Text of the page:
by Veronica Stone
Rebecca Thomas is ready to take Hollywood by storm. The 31-year old director is attached to the live adaptation of The Little Mermaid, proving that young (female!!!) directors are finally making a substantial break in Hollywood. Thomas isn’t a newbie. Her first feature, Electrick Children, made its rounds in 2012 at the Berlin International Film Festival followed by South by Southwest and the Buenos Aires International Festival of Independent Cinema, generating positive reviews at each.
Electrick Children stars Billy Zane, Rory Culkin and Julia Garner, and follows the story of 15-year old Rachel, a member of a fundamentalist Mormon community in Utah, who listens to a music cassette in secret (the Nerve’s catchy tune Hanging on the Telephone) and finds herself pregnant. Convinced it’s an immaculate conception, Rachel flees her community with her brother, Mr. Will, after her father tries to force her into a shotgun marriage. Eventually, the two find themselves in Las Vegas. Here, they befriend a group of stoner skater boys who avoid their families and roam free. Clyde, a member of the group, instantly falls in love with Rachel and wants to help her find the father of her child, whom she believes is the singer on the cassette. What follows is a beautiful and delicate coming of age story that truly captures the essence of youthful innocence in a way that only a handful of filmmakers know how. Thomas wrote and directed Electrick Children and it’s a special first feature, as she herself, was raised as a mainstream Mormon in Las Vegas. With such a background, she was able to create a movie filled with magical realism and revelatory performances by both, Julia Garner and Rory Culkin.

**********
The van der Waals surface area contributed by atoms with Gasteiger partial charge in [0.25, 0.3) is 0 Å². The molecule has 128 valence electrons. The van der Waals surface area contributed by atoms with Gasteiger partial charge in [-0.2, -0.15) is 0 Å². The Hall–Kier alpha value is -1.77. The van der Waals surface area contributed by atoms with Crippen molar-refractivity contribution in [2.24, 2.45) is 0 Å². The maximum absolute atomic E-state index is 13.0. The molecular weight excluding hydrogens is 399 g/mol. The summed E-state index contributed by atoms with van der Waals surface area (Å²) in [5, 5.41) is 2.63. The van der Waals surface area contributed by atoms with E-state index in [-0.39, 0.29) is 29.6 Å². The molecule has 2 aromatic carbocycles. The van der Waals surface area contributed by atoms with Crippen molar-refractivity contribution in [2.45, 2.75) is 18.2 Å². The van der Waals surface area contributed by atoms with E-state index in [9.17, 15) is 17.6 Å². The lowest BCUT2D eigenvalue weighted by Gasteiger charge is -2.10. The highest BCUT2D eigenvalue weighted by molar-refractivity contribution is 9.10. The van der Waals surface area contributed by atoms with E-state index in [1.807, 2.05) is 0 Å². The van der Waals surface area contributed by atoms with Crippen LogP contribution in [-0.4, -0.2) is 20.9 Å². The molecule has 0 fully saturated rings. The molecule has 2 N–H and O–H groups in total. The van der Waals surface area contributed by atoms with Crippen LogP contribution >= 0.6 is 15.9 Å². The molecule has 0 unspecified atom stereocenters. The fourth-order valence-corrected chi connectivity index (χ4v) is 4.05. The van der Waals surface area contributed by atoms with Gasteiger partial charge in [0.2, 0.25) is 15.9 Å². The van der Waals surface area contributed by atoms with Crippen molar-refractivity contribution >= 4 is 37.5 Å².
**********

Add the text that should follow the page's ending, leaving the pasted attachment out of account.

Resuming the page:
Looking forward, Thomas’s future in the film industry looks promising. She recently replaced Sofia Coppola as the director of the live-action film adaptation of Hans Christian Andersen’s The Little Mermaid, with Chloe Grace Moretz attached to star. Richard Curtis (Notting Hill, Love Actually) is on board to pen the script. Yet, it’s still unclear how closely the latest adaptation will follow the original story about a young mermaid who wishes to become human, after falling in love with a man that she saved from drowning.
If Electrick Children proves that despite (and maybe thanks to) her young age, Rebecca Thomas is able to successfully make a deep, substantial and intimate film with great storytelling and a knack for magical realism, then there’s no doubt that a big studio film like The Little Mermaid is in the right, and possibly best hands in the biz.